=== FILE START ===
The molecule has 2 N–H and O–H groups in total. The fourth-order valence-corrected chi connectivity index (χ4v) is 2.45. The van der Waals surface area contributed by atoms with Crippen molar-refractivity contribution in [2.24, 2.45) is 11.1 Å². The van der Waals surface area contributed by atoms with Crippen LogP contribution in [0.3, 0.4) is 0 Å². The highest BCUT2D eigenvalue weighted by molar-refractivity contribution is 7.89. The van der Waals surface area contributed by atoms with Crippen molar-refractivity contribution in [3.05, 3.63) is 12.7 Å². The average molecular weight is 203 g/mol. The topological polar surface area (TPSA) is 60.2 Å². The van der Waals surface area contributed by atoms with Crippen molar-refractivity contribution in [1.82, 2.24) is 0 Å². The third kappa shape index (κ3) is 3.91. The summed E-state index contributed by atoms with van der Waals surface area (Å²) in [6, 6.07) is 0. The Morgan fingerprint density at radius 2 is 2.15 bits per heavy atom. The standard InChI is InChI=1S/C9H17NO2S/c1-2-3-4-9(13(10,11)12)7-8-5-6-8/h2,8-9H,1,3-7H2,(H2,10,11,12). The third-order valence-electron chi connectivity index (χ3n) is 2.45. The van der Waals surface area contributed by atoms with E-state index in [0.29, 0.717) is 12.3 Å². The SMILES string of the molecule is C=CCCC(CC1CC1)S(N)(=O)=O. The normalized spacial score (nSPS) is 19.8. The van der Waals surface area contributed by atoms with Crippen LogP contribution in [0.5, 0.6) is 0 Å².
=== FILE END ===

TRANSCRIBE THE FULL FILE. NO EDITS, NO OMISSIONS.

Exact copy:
The molecule has 2 N–H and O–H groups in total. The fourth-order valence-corrected chi connectivity index (χ4v) is 2.45. The van der Waals surface area contributed by atoms with Crippen molar-refractivity contribution in [2.24, 2.45) is 11.1 Å². The van der Waals surface area contributed by atoms with Crippen LogP contribution in [0.3, 0.4) is 0 Å². The highest BCUT2D eigenvalue weighted by molar-refractivity contribution is 7.89. The van der Waals surface area contributed by atoms with Crippen molar-refractivity contribution in [3.05, 3.63) is 12.7 Å². The average molecular weight is 203 g/mol. The topological polar surface area (TPSA) is 60.2 Å². The van der Waals surface area contributed by atoms with Crippen molar-refractivity contribution in [1.82, 2.24) is 0 Å². The third kappa shape index (κ3) is 3.91. The summed E-state index contributed by atoms with van der Waals surface area (Å²) in [6, 6.07) is 0. The Morgan fingerprint density at radius 2 is 2.15 bits per heavy atom. The standard InChI is InChI=1S/C9H17NO2S/c1-2-3-4-9(13(10,11)12)7-8-5-6-8/h2,8-9H,1,3-7H2,(H2,10,11,12). The third-order valence-electron chi connectivity index (χ3n) is 2.45. The van der Waals surface area contributed by atoms with E-state index in [0.29, 0.717) is 12.3 Å². The SMILES string of the molecule is C=CCCC(CC1CC1)S(N)(=O)=O. The normalized spacial score (nSPS) is 19.8. The van der Waals surface area contributed by atoms with Crippen LogP contribution in [0.5, 0.6) is 0 Å².